Young: Nation's roads and bridges in a heap of trouble

| 6/17/2003

House Transportation Committee Chairman Don Young, R-AK, is arguing for more transportation dollars in view of DOT estimates that say 32 percent of the nation’s major roads are in poor or mediocre condition.

DOT also said 28 percent of bridges were either structurally deficient or obsolete.

“You probably remember what happened when the bridge on Interstate 40 in Oklahoma went down,” Young said, while speaking at a U.S. Chamber of Commerce conference in Washington, DC, last week. “ Look at the Wilson Bridge over the Potomac – it was never designed to handle the truck capacity it now carries.”

In May 2002, 14 people were killed when barges pushed by a towboat crashed into the I-40 bridge in Oklahoma, causing part of it to fall into the Arkansas River. The Woodrow Wilson Bridge is a six-lane drawbridge opened to traffic in 1961 that links interstates I-495 and I-95.

Young and others want between $270 billion and $375 billion in highway spending over six years beginning next fiscal year. The money would come in part from an increase in the federal fuel tax, which Young calls a “user fee.”

However, Transportation Secretary Norman Mineta says the administration’s $247 billion, six-year highway proposal is sufficient to maintain the nation's roads, bridges and tunnels, and meet mass transit needs. He says the Bush administration is opposed to higher gasoline taxes to pay for highway programs and said the White House might veto legislation to enforce its position.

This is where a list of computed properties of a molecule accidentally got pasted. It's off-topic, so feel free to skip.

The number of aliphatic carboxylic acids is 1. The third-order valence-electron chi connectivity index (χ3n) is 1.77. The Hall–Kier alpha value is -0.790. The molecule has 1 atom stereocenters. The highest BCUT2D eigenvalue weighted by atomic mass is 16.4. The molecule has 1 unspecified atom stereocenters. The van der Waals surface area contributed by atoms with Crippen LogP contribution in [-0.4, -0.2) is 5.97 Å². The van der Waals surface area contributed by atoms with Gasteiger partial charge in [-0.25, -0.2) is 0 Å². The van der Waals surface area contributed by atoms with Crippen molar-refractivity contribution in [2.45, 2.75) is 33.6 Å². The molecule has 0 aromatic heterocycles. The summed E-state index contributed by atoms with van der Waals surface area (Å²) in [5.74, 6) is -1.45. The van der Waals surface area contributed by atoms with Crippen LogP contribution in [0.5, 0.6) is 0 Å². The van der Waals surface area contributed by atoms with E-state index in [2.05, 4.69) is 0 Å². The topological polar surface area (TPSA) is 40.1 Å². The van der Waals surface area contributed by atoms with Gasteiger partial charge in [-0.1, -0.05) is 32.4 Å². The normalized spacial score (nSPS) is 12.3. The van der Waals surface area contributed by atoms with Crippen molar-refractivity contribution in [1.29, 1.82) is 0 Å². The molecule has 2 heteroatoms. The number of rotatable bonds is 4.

“Unfortunately, some recent discussions on Capitol Hill have focused on the user fee increase and not on what is needed to make our roads safer and reduce congestion,” Young said. “I would argue that the people who drive on our nation’s highways and ride transit would rather pay a little more at the pump for safer roads and less congestion.”

Congestion a key factor

Young said road capacity had not kept pace with road use. Since 1970: The U.S. population has increased by 38 percent; licensed drivers have increased by 71 percent; registered vehicles have increased by 99 percent; and the number of miles Americans drive each year has increased by 148 percent, he said.

“However, during this time period, new road miles have increased by only 6 percent,” Young said. “A just-in-time economy depends on the efficiency of the entire transportation network – roads, rail, aviation and maritime.”

Young said more than one-third of the yearly average of 42,000 motorist deaths – about 15,000 per year – were caused by substandard road conditions and outmoded safety designs. 

“It’s vital that we immediately address this national safety crisis, and that’s what I am committed to doing,” Young said.

Transportation dollars equal jobs

In arguing for his $375 billion proposal, Young noted that for every $1 billion invested in federal highway and transit spending that is matched by the state, 47,500 jobs are created or sustained. 

“Nationally, our proposal will create more than 1.3 million new jobs over the next six years,” Young said. “The U.S. Department of Transportation has indicated that an investment of $375 is needed for highways and transit over the next six years. This is exactly what we intend to do.”